Ordinary Times

Receiving communion from Father Leonard at Capernaum Peter Church, Israel

It took three years to be certified to teach adult catechism. As I returned to my service to God as a Catholic (after leaving for 15 years), I had to acclimate to the calling.  Sunday, January 14, 2018, was my second class of teaching catechism, and the lesson was to reflect on the reading (1 Sam 3:3b-10,19, Psalms 40:2, 4, 7-8, 10; 1 Corinthians 6:13c-15a, 17-20 and John 1:35-42). We are all called to serve God; to some, our calling comes early in life and to others as adults. The adults in the class are all making a commitment to serve God as Catholics, and this is a one year process, in which catechumens must attend RCIA (Rite of Christian Initiation of Adults). These catechumens are not influenced by peer pressure or parents because it is truly a calling at this time of their lives. Each of them has a story, but the common bond is the love for God. Some are moved to tears of joy as they share their experiences, some to tears of pain that lead them to where they are. It does not matter to God where we are when we say yes because He always there waiting. The Holy Spirit is patient but is also referred to as the Hound of heaven, which means that God never gives up on us, we are the ones that do that by not giving up our sinful nature.

About two years ago a friend of mine attended a non-Christian wedding in which the bride and groom were unequally yoked. The person officiating the service asked the bride if she wanted to become the same religion as her husband. A few words were exchanged and she was yoked into her husband’s belief.

It’s not that easy to serve God. A commitment is more than simple words, it’s when your mind, heart, and spirit come together in agreement that what you are feeling bring a sovereign sense of peace.

Before I teach each class, I have to be prayed up, be in the Spirit, and have a clear understanding of the Scripture. I want to be certain that what I am teaching is in alignment with the Word of God.

Father Leonard consecrating the Eucharist  at the House of Mary, Mt. Koressos Ephesus, Turkey
Alida washing my feet in the Upper Room, Old City Jerusalem

Before attending the classes to become a teacher, I wanted to become an Eucharist Minister (EM). To become a EM, a person must attend a meeting and training. I remember the night before I was to give out communion when I could not sleep. I wanted to make sure that what I was doing was pleasing to God. I kept thinking that I might trip coming down the the few steps or that I was just unworthy of the task. Mike  was sitting next to me when it was time for me to go up. He nudged me and said, “Don’t trip.” Such comforting words to a mind that was racing with many doubts. It has been almost three years and I continue with my service as an EM, participating in daily  Mass. I was explaining to the catechumens that as an EM, if there is any wine left over in the cup we must consume it ourselves. Why? Because it has been  consecrated and represents the blood of Christ. Jesus instituted the New Covenant in the Upper Room at the Last  Supper. Jesus first washed the feet of his disciples and then gave them the Bread and Wine. This is mentioned in all of the Gospels, because it is of utmost importance.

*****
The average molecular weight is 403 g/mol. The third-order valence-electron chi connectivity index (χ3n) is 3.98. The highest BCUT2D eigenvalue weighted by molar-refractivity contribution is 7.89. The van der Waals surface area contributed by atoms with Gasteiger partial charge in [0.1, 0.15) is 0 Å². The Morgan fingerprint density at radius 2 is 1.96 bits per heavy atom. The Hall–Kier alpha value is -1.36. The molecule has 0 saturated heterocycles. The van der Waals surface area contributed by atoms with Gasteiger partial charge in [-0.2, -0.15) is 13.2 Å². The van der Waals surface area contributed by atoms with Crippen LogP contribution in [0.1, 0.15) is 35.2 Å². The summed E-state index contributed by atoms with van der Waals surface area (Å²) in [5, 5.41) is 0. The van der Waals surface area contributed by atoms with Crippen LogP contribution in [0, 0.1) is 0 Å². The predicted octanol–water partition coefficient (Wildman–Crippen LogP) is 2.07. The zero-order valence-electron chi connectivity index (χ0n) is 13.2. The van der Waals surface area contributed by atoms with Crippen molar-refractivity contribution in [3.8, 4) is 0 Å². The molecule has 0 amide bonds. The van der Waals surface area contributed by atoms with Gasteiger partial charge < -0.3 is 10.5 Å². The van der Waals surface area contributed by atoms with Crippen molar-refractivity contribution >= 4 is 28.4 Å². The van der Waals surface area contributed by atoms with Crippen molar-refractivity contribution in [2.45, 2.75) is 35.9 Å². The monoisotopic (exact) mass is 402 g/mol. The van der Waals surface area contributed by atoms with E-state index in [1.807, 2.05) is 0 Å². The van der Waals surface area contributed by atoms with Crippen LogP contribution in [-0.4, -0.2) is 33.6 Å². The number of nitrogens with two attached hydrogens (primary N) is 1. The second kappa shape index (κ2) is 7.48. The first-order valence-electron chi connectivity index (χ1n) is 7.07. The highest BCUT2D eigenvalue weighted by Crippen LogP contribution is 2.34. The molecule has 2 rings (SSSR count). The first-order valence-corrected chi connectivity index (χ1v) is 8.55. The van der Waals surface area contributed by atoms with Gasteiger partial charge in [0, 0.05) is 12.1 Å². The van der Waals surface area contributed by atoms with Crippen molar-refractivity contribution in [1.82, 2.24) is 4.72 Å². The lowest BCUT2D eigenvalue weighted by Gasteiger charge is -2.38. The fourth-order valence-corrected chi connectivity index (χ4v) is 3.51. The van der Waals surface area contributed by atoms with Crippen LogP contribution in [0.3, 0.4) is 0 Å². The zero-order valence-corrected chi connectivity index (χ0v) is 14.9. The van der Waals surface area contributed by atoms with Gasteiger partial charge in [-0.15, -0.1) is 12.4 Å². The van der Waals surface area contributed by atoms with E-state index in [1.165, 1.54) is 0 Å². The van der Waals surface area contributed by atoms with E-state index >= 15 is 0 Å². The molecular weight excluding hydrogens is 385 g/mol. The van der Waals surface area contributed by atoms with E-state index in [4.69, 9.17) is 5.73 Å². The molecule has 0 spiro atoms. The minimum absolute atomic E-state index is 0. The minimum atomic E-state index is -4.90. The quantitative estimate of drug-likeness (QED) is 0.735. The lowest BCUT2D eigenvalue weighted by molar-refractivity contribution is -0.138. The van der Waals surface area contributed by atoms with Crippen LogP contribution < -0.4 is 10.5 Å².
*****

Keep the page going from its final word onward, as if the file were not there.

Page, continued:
Matthew 26:26-28King James Version (KJV)

26 And as they were eating, Jesus took bread, and blessed it, and brake it, and gave it to the disciples, and said, Take, eat; this is my body.

27 And he took the cup, and gave thanks, and gave it to them, saying, Drink ye all of it;

28 For this is my blood of the new testament, which is shed for many for the remission of sins.

Outdoor Mass in Patmos, Greece

As a teacher, I am also being catechized with these studies. We are in “Ordinary Times” which means it is not a part of Advent, Christmas, Lent, or Easter.  The Latin meaning of ordinary is “in order or sequence.” The first week or Ordinary Times was in celebration of the feast of the Baptism of the Lord. All Sundays have the numbers in the titles of what we celebrate. I am learning this for the first time.

Wherever you travel in the world, the Catholic Mass will have the same reading, the communion rituals, etc. You do not have to know the language because we already know what to expect.

My Prayer: Dear heavenly Father, I pray for those that are still in limbo and asking if you are real. Reveal yourself to them, let them understand that with You in their lives all things are made better. Give them hope in their uncertainty and allow them to feel Your perfect love. Amen

 

 

 

 

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